Guardian Angel 30 X 26 mixed media acrylic

Guardian Angel

This piece was inspired by my encounter with the person (was it a person?) I have come to think of as “The Foosland Demon”.

I don’t want to bore you, but a little background information is in order.

I worked 35 years as a Law Enforcement Deputy Sheriff, every second of it spent on the streets serving the citizens of Champaign County as a Patrol Deputy for the Champaign County Sheriffs Office. Early in my career I worked the overnight shift. Champaign County covers about 1000 square miles (998, to be exact). After 11:00 pm, it was not unusual to have 2 patrol officers and one patrol supervisor on duty. That meant 500 square miles for each deputy, and the sergeant patrolling either Dunkin’ Donuts or “The Home Stretch” restaurant.

If you needed help, it could take your backup deputy over 30 minutes to get to you, – and that was assuming that the other deputy was not busy dealing with some other problem somewhere else. And, when your backup did arrive, now there were two deputies on scene. Not exactly an overwhelming force.

Anyway, one particular summer night there were several heavy thunderstorms wandering across the county. Being flat and open country, I was able to see the lightning  from the storms as they moved across the county. Being a practical person, I decided to patrol only the areas that were not getting rained on. This plan was going real well until about 3:00 am, at which time I was dispatched to investigate a “suspicious person” standing on a roadway near “Foosland”, which is a village (population of 101) in the far northwest corner of the county.

It was storming in Foosland when I got there. I checked around and was not able to locate the individual, which was fine with me. At the time, when we cleared a call we had to radio in “beat, mileage and codes” using a chart indicating patrol beat numbers, the distance from Urbana, and a sheet with FBI Uniform Crime Reporting Codes. I stopped in the middle of the road just outside Foosland and looked down to consult my code book. It was storming so hard that the wind was rocking the squad and the rain was blasting at the windows.

When I looked up from my code book there was someone standing in the road right in front of my squad. He was standing motionless, staring at me. The wind and rain were howling and my wipers were banging back and forth on high. He was about 30 or so, wearing a trench coat, long stringy hair and a long beard. Even though he was soaked, he looked filthy. He looked like he had fleas, mange, scabies, and cooties – the proverbial drowned rat. I did not want to touch him. I did not want to get wet ( I did not have my rain coat on… because, remember, I was only patrolling the dry parts of the county…). I did not want to get out of the squad.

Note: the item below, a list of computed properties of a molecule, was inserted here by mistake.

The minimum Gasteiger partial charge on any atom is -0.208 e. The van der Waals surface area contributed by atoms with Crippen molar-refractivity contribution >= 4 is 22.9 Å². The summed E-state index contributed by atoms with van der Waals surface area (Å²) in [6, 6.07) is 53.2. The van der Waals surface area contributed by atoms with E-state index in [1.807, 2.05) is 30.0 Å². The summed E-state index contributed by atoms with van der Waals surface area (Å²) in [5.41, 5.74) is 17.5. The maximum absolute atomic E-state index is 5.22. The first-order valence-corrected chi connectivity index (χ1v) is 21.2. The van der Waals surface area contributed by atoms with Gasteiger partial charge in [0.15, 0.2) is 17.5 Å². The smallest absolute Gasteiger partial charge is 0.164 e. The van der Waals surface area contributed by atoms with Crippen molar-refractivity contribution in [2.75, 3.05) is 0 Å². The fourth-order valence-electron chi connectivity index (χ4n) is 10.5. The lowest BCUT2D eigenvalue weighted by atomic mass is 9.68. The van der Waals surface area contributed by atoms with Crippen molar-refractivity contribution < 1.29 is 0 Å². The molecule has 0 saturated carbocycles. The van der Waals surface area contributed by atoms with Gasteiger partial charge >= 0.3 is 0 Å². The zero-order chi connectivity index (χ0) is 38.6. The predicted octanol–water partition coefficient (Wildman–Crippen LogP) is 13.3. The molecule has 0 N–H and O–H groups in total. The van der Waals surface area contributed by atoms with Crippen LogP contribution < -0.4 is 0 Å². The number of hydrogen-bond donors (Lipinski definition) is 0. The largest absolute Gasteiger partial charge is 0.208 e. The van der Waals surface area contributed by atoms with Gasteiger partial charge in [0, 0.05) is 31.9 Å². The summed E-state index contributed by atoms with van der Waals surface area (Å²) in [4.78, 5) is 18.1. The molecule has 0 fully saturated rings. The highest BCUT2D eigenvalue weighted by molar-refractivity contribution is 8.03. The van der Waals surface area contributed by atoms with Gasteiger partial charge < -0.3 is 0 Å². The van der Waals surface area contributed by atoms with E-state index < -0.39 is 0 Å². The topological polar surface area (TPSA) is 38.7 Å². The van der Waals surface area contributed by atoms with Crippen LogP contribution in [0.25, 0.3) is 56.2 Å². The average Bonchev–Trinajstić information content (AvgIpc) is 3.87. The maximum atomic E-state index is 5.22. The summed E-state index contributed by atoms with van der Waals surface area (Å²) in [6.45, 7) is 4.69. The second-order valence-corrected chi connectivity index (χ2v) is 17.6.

That was when I made my decision. A bad decision.

I should have searched him, but I did not want to touch him, and I did not want to get wet.

I leaned over and unlocked the rear passenger door (no power windows/locks or prisoner cages in those days) and motioned for him to get into the back seat, which he did. And then he sat there. He said nothing, and would not answer my questions.

Now I was stuck with him. One of the things you learn as a cop is, unless you want to adopt them, don’t put anyone in your squad unless you already have a plan for getting them out. So apparently this was my night for ignoring the rules, ’cause I had no clue what I was going to do with him now that he was in my squad.

So I did what we all did in those days in situations such as this, I decided to dump him at Burnham City Hospital (I mean transport for evaluation).

I drove with him in silence for the 40 minutes it took to get from Foosland to Champaign. He was seated behind me in the stormy darkness the whole time. With no security cage. From time to time lightning or car headlights would illuminate him, and I could see him in the rear view mirror, staring at me. He was all tensed up and he seemed to be straining. I hoped he wasn’t… well you know, defecating. With each passing minute I began to reconsider my decision not to search him, but it was raining, he was wet, he smelled like a muskrat…

We made it to Burnham City Hospital. I decided to search him before I took him into the ER.

There was an ambulance bay on the east side of the hospital, I escorted him into the bay and out of the rain. Before I started my search I asked him if he had any weapons or contraband. With a blank stare he pulled his hand out of the sleeve of his coat. He was holding a HUGE hunting knife, a Conan/Rambo class knife.

As he handed the knife to me, he calmly said, “I was going to kill you. I wanted to lean over the seat and cut your throat… but your guardian angel held me back.” I must have looked stunned, because he then added, “you don’t know, do you… about your guardian angel?” Now it was my turn to be mute. He shook his head, turned around, and put his hands behind his back. I put handcuffs on him (better late than never, right?) and took him into the ER for an evaluation.

The title of this painting is Guardian Angel.

Sometimes, when the storms come, you just have to admit that you are not as smart as you think you are, and some things are beyond your understanding. On those days you just have to trust your Guardian Angel.

Painting and text © 2018 James Golaszewski

NOTE: I went back to Foosland the next night and looked around. I saw there was a culvert underneath the road where I had been stopped. I figured that the guy had found shelter under the roadway, and emerged when he heard me stopped above. Or maybe not.